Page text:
You have one voice in your head that says you don't want to experience that discomfort, and another one that insists it's good for you. To reduce your mental conflict, you may convince yourself that you like exercising even though it's physically uncomfortable. If you're successful in changing your fitness habits, this inner conflict is only temporary. The more you stick with the plan, the fitter you become. The exercise becomes more familiar and less physically uncomfortable. You experience the rewards of good health. These new thoughts align well with the fitness behaviors you've adopted.
Treatments for Cognitive Dissonance
When your thoughts and behaviors don't align, you can take one of two approaches to reduce or eliminate the cognitive dissonance. You can change either your beliefs or your behavior. To alter either, you need to choose different thoughts. Thus, cognitive-behavioral therapy is especially useful for resolving cognitive dissonance.
Standard Cognitive-Behavioral Therapy
Cognitive-behavioral therapy relies on the assumption that thoughts create feelings, and feelings influence behavior. So during CBT, your therapist helps you examine your thoughts in the interest of making healthy behavioral changes. You talk about what is distressing to you. Then, with the help of your counselor, you examine the thoughts about the situation in question. Finally, you take a closer look at those thoughts and determine whether they're accurate and rational. If not, you decide to change them.
When your thoughts and behaviors conflict, you can examine that disparity and decide what to do about it. You might not have to do anything except recognize it. Just understanding what's happening may make you feel better. So in the exercise example above, you might decide that "Yes, I'm feeling cognitive dissonance, but I still want to stay on my fitness plan. These feelings are temporary anyway, and the benefits far outweigh the psychological discomfort." That recognition is important. Without it, you might try to resolve the disharmony by quitting your program or self-sabotaging in some other way.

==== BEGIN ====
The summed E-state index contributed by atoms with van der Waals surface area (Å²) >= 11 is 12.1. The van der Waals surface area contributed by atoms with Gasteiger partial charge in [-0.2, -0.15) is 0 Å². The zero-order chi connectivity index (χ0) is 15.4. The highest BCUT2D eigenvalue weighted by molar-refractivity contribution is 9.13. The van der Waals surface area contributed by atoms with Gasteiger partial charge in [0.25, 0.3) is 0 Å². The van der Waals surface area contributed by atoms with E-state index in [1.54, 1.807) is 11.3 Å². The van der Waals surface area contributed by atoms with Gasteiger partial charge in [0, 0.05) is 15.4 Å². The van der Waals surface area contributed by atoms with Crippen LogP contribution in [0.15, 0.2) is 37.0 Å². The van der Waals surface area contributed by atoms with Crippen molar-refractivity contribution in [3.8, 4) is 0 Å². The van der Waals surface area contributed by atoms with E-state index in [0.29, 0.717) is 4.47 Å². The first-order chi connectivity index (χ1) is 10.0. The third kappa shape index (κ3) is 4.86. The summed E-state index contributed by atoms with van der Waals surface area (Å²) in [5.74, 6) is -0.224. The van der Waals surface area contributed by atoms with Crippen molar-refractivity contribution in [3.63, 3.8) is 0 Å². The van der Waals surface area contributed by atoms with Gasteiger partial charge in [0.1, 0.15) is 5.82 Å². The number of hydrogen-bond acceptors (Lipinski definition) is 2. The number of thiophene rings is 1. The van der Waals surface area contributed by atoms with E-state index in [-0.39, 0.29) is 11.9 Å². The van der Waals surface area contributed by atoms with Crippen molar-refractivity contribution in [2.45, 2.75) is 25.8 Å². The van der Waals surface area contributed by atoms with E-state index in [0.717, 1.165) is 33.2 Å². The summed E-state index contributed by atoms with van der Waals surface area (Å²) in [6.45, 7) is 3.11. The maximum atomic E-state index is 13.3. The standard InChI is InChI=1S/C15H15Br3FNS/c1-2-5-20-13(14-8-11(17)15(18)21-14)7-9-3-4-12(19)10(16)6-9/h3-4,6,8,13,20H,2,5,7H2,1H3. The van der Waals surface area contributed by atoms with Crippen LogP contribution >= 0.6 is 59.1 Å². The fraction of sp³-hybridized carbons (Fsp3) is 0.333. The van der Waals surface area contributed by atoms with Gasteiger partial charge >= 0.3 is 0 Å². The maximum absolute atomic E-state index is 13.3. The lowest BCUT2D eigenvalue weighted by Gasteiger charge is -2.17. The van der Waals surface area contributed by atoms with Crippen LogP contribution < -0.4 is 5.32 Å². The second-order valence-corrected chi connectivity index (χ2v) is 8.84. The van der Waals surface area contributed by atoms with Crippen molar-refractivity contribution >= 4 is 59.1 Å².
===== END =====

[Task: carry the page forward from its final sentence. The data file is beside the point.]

Standard cognitive-behavioral therapy can also encourage you to find new information that bridges the two incompatible elements. Your therapist can help you examine which of the behaviors and thoughts is most important to you. When you focus on what's important, the dissonance diminishes.
Rational Living Therapy
Rational Living Therapy (RLT) is a specific type of cognitive-behavioral therapy. It's based on the idea that it's your thoughts about people and things that influence your feelings, not the people and things themselves. Like standard cognitive-behavioral therapy, RLT focuses on changing unhelpful thoughts.
An RLT counselor can help you understand that feelings don't always reflect the truth. They use the Socratic method and may even speed up the process through hypnotherapy. The therapist asks you questions designed to help you understand important aspects of situations, feelings, thoughts, and behaviors. Ultimately, they guide you to discover for yourself that you can control your feelings by changing your thoughts. With this newfound knowledge, you're ready to start making the necessary changes to improve your mental harmony.
Seeking Help with BetterHelp
A defining characteristic of cognitive dissonance is that it's psychologically distressing-it feels uncomfortable. Yet its damage can go beyond feelings. When cognitive dissonance drives your behavior, it can alter the course of your life. If you notice that you're feeling mental tension or doing things you don't understand, you may find help by talking to a therapist. Or you may already know where the dissonance lies but not how to resolve it. In that case, a counselor can help you resolve the tension and teach you how to do it better on your own in the future.
You can talk to a counselor in your local area or find a therapist online through BetterHelp. Online therapy is a convenient and affordable way to get help, and it's just as effective as in-person sessions. Read the reviews in the next section to see how BetterHelp has helped others work with their thoughts and feel better.
"I enjoy the email exchange I have with Dr. Mayfield. Her questions are helping me learn to understand why I do what I do. Now we are working on ways to change behaviors, by changing my thoughts. This is meaningful work."
Cognitive dissonance can be burdensome, but therapy can help. Through the therapeutic process, you can take control of your thoughts and change behaviors that are causing mental discomfort. Then you can live a life that is not only aligned with your values, but also increases your psychological and physical health. Take the first step today.